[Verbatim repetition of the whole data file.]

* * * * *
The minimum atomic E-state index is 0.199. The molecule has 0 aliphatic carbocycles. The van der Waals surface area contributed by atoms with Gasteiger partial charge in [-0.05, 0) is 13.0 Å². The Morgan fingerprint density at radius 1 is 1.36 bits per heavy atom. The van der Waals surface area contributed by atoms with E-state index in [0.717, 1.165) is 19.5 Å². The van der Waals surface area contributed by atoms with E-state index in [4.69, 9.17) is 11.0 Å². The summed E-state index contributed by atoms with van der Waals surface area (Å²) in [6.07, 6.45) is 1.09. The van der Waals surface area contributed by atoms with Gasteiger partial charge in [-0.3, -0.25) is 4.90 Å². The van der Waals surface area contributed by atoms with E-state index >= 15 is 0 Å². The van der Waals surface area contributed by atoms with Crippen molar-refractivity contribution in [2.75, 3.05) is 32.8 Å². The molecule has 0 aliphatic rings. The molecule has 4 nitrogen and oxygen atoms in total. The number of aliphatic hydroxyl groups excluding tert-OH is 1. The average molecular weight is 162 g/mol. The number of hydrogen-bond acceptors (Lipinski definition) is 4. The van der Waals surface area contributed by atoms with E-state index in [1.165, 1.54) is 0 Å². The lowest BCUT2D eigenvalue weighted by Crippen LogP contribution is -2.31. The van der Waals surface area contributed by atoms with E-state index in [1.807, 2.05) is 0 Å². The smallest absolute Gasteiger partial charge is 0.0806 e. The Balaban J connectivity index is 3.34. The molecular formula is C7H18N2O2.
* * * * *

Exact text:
The minimum atomic E-state index is 0.199. The molecule has 0 aliphatic carbocycles. The van der Waals surface area contributed by atoms with Gasteiger partial charge in [-0.05, 0) is 13.0 Å². The Morgan fingerprint density at radius 1 is 1.36 bits per heavy atom. The van der Waals surface area contributed by atoms with E-state index in [0.717, 1.165) is 19.5 Å². The van der Waals surface area contributed by atoms with E-state index in [4.69, 9.17) is 11.0 Å². The summed E-state index contributed by atoms with van der Waals surface area (Å²) in [6.07, 6.45) is 1.09. The van der Waals surface area contributed by atoms with Gasteiger partial charge in [-0.3, -0.25) is 4.90 Å². The van der Waals surface area contributed by atoms with E-state index >= 15 is 0 Å². The van der Waals surface area contributed by atoms with Crippen molar-refractivity contribution in [2.75, 3.05) is 32.8 Å². The molecule has 0 aliphatic rings. The molecule has 4 nitrogen and oxygen atoms in total. The number of aliphatic hydroxyl groups excluding tert-OH is 1. The average molecular weight is 162 g/mol. The number of hydrogen-bond acceptors (Lipinski definition) is 4. The van der Waals surface area contributed by atoms with E-state index in [1.165, 1.54) is 0 Å². The lowest BCUT2D eigenvalue weighted by Crippen LogP contribution is -2.31. The van der Waals surface area contributed by atoms with E-state index in [1.807, 2.05) is 0 Å². The smallest absolute Gasteiger partial charge is 0.0806 e. The Balaban J connectivity index is 3.34. The molecular formula is C7H18N2O2.